Which shark worked in construction?
The hammerhead shark.
[insert pity chuckles here]
The hammerhead sharks make up the Sphyrnidae family, and are one of the more unique sharks. That’s exactly why you can’t confused it with any other… except members of its own family. Well, at least you can sort of tell them apart!
There are TEN different species of hammerhead sharks:
The largest of these is the great hammerhead shark (Sphyrna mokarran), getting up to 6 m (20 ft) and 170 kg (600 lbs). Most other species only grow to 4 m (13ft). Hammerheads usually live up 25 -35 years. All are a light to dark gray color with a green tint, with a white underbelly.
Hammerheads like warmer coastal waters, migrating to cooler waters in the summer. They are usually deep below the surface, but are known to frequent shallower waters (when Melissa was in the Bahamas with the BBFS lab, they saw hammerheads casually swimming right by the shore).
The shape of their head allows them to almost be like metal detectors… except for they detect food (best kind of super power, to be honest). With their eyes set where they are (at the end of the “hammer,” or scientifically known as the “wings”) they can see all around them… except in front of them. But they’ve got their mad electric sensory organs to cover that area. These organs help pick up vibrations and movements of their prey when they don’t see them.
It’s like if you were groping around in the dark for a midnight snack and had senses to tell where the fridge was hiding. They’re also got a great sense of smell… again, equate it to you sniffing your fridge out.
Hammerheads aren't too picky- they eat small fish, rays, smaller sharks, squids, and when desperate, eat other hammerheads. Hooray cannibalism! (Note: This is not Melissa endorsing cannibalism… she's just saying stuff happens. Cannibalism is frowned upon in the human world, not so much in the animal world. Though she's sure mama hammerhead isn't happy that pup #8 is munching on its siblings that she worked so hard to make.)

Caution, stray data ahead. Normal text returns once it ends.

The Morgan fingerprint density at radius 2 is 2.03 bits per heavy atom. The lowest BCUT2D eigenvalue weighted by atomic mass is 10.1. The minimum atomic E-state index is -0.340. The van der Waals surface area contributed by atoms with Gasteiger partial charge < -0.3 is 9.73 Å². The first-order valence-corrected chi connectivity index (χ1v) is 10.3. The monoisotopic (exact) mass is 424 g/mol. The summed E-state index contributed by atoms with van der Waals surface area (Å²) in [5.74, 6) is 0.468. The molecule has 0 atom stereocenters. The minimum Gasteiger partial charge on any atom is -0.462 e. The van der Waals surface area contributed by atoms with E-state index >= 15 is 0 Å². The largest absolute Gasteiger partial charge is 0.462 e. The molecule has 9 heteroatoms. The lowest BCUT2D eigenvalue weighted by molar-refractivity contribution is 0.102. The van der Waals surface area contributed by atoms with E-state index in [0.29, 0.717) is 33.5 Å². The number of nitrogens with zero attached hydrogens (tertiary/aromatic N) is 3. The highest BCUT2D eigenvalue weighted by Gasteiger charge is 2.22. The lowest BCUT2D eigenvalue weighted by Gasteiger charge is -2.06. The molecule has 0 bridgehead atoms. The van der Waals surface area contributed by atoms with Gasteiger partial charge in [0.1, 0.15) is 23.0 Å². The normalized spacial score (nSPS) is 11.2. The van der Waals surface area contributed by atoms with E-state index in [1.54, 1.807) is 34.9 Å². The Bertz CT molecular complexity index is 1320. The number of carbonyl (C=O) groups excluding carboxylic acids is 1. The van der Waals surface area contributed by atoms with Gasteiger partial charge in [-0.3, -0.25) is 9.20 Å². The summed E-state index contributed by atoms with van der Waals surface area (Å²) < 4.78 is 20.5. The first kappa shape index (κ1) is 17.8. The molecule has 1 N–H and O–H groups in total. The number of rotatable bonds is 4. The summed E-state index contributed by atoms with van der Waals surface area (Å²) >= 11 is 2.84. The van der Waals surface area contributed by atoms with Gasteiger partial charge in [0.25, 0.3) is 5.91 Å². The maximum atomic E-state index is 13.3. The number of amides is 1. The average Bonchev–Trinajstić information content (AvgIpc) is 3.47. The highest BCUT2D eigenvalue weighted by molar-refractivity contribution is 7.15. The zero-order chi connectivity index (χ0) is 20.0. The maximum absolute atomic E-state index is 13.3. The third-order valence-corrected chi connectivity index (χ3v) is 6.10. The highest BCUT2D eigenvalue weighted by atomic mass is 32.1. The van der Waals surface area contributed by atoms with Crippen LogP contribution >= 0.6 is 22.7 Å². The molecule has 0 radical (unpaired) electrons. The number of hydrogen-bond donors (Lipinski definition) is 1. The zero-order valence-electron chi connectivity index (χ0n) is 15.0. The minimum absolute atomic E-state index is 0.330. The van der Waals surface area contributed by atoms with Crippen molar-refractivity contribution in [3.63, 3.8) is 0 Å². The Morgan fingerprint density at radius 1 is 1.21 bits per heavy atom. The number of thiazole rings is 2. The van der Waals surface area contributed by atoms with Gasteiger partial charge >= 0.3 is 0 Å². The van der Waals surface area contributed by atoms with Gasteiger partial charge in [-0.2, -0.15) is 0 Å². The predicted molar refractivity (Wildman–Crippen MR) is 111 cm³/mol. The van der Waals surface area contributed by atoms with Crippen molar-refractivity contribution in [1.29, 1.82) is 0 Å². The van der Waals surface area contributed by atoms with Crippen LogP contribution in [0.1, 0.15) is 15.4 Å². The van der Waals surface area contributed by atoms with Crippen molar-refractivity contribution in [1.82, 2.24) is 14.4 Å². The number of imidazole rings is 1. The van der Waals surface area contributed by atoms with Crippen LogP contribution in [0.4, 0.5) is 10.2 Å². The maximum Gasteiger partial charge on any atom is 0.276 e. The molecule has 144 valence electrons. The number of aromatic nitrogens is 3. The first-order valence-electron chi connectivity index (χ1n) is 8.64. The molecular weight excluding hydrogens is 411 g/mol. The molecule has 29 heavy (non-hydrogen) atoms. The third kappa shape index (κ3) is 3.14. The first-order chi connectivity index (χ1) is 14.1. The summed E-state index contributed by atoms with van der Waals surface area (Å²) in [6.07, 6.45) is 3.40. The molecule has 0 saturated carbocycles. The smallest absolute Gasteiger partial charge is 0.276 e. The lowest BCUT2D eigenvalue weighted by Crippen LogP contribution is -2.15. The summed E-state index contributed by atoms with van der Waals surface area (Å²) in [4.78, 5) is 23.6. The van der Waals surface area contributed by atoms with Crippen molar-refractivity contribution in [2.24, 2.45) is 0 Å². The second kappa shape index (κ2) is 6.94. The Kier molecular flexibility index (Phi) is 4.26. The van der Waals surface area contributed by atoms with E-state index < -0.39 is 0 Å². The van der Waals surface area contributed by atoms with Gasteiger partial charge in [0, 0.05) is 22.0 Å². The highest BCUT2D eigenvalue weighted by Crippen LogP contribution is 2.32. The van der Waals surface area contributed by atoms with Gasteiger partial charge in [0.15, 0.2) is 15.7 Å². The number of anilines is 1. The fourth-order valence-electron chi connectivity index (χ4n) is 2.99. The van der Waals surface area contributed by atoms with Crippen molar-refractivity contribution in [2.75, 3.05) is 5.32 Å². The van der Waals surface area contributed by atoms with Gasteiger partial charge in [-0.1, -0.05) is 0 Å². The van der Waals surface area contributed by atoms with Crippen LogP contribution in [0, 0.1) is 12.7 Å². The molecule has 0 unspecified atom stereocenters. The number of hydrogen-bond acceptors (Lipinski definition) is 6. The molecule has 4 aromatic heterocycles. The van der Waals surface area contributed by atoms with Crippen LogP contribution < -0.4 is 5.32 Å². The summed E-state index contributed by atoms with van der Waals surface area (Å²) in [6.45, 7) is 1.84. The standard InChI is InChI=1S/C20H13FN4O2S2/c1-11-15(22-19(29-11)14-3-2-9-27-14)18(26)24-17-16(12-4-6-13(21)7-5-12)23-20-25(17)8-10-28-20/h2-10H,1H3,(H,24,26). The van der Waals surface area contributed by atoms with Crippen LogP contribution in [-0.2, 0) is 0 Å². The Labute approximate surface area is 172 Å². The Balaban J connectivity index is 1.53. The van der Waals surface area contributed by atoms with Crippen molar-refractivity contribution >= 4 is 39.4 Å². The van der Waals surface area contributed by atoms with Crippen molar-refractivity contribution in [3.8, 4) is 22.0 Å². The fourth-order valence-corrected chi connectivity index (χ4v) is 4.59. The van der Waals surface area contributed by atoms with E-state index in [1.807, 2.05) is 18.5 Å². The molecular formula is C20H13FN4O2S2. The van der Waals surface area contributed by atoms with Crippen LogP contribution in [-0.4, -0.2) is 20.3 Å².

Female hammerhead sharks give live birth to pups, having 20-40 of them, and a good percentage of the young hammerheads will survive. Also, can we talk about how these sharks can asexually reproduce? Female hammerhead sharks need no man… literally. Although these babies seldom live long, the fact that these animals have the ability to do this is astounding.
In March 2013, NRDC submitted a petition to list the northwest Atlantic population of the great hammerhead shark as Threatened under the Endangered Species Act (ESA). After conducting a scientific review, the government has announced that it will not propose a listing at this time.
Great hammerheads are a prime example of sharks who have a high mortality rate. Yet, they are not getting Endangered Species protection (which is silly in Melissa's POV, but she digresses).
Another recent study found that, out of five shark species, great hammerheads suffered the highest post-release stress, indicating that even if a great hammerhead survives capture it is likely to die after it is released.
These are an important animal in our oceans and are vital to their ecosystems. Hammerheads are also victims to bycatch, longline fishing and are sometimes targeted for their meat. Also while in the Galapagos, Melissa witnessed finning of these great animals and the absolute waste was sickening (great hammerheads are especially vulnerable for their large fins). Not all species have been assessed by the IUCN. Species are in decline or their population trends are currently unknown.
Now that we have made you sad, enjoy a happy hammerhead video:
which is your favorite species from this family?
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TFUI Founder Melissa C. Marquez is author of all animal bios and "Behind the Fins" segments.
SEE MELISSA'S TEDx TALK HERE:
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